I find myself thinking a lot about redefining math, and posting things on this blog about that topic. Here, again, is a quote from a brilliant mathematician that forces us to rethink our idea of what “math” means.
I must include a paragraph from this article verbatim. Terry Tao, math prodigy.
That spring day in his office, reflecting on his career so far, Tao told me that his view of mathematics has utterly changed since childhood. “When I was growing up, I knew I wanted to be a mathematician, but I had no idea what that entailed,” he said in a lilting Australian accent. “I sort of imagined a committee would hand me problems to solve or something.” But it turned out that the work of real mathematicians bears little resemblance to the manipulations and memorization of the math student. Even those who experience great success through their college years may turn out not to have what it takes. The ancient art of mathematics, Tao has discovered, does not reward speed so much as patience, cunning and, perhaps most surprising of all, the sort of gift for collaboration and improvisation that characterizes the best jazz musicians. Tao now believes that his younger self, the prodigy who wowed the math world, wasn’t truly doing math at all. “It’s as if your only experience with music were practicing scales or learning music theory,” he said, looking into light pouring from his window. “I didn’t learn the deeper meaning of the subject until much later.” (p. 46, 7.26.15 NYTMag)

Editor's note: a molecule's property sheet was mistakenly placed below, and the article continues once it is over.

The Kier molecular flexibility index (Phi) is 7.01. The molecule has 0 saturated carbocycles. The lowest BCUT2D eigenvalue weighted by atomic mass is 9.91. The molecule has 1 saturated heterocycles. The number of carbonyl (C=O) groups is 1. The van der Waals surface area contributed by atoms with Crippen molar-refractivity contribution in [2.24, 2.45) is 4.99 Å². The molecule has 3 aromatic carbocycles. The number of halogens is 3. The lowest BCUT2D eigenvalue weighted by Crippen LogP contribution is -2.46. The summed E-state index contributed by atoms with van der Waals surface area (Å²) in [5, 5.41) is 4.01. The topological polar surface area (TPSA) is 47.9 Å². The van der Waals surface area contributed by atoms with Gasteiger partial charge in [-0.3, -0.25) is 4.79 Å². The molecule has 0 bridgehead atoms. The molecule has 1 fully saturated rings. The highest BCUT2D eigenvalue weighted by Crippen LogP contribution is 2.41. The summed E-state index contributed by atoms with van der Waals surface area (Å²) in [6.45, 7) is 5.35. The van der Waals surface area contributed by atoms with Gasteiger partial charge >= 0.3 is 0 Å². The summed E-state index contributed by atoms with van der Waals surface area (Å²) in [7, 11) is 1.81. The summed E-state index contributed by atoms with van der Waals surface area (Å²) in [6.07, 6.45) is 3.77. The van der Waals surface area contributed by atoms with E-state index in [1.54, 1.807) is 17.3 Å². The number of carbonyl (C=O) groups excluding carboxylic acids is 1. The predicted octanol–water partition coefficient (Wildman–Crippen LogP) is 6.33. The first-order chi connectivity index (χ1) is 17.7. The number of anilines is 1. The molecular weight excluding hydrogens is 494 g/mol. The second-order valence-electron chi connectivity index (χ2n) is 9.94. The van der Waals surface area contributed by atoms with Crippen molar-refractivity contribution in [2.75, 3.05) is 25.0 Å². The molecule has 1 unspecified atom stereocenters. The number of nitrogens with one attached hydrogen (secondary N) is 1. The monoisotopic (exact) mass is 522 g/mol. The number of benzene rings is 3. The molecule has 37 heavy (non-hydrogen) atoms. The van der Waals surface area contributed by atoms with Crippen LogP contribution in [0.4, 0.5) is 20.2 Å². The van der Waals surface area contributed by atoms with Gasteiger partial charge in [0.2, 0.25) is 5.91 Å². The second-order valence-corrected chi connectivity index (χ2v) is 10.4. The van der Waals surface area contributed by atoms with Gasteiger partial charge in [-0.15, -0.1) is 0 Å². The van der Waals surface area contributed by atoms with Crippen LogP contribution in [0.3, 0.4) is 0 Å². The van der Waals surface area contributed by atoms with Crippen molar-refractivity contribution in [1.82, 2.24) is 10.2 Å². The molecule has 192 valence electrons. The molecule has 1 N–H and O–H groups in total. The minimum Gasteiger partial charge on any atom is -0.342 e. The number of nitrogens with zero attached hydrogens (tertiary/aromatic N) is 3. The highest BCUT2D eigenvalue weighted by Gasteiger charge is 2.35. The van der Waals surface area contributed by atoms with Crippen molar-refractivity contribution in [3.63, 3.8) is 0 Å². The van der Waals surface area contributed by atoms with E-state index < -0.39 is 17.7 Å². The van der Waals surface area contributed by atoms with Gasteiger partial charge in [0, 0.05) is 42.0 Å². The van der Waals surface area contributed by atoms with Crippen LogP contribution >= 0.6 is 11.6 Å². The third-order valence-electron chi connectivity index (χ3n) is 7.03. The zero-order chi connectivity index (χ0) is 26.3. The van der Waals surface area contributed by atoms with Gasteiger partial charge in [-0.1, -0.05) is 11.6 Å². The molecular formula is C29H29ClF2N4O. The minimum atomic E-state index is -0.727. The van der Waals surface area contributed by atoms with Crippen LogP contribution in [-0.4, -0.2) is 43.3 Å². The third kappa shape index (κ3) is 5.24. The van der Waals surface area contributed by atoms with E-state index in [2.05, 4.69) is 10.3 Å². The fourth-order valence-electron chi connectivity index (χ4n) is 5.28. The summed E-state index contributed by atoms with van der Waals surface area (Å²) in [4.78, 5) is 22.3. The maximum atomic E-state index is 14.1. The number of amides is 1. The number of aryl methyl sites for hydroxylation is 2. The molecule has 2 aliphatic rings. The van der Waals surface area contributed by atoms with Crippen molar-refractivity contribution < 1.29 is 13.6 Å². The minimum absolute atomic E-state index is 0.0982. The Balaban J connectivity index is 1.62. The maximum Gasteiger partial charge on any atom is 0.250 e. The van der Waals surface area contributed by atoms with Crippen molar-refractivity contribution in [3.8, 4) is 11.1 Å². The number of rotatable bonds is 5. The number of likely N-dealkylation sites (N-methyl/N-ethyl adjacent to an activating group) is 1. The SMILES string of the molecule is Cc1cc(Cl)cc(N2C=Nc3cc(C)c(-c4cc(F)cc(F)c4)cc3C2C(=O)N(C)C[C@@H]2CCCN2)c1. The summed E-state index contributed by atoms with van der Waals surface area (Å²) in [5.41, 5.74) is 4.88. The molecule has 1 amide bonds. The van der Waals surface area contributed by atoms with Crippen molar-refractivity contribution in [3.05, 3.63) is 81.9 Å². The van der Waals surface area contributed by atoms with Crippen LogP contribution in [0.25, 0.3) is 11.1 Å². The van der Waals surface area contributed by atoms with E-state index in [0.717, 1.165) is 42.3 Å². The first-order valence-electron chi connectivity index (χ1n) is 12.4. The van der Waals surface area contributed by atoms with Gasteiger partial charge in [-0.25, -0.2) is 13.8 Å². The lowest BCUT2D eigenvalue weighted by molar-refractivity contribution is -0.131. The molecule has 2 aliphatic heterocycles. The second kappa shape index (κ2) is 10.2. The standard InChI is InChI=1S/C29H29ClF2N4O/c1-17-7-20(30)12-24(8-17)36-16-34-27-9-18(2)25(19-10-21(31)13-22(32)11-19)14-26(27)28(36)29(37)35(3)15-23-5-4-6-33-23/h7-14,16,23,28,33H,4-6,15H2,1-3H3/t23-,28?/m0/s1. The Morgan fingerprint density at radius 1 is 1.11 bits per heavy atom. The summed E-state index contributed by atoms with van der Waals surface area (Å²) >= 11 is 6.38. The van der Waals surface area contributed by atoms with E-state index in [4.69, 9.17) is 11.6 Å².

Read more here, and add this to the “How do we redefine mathematics in school?” pile.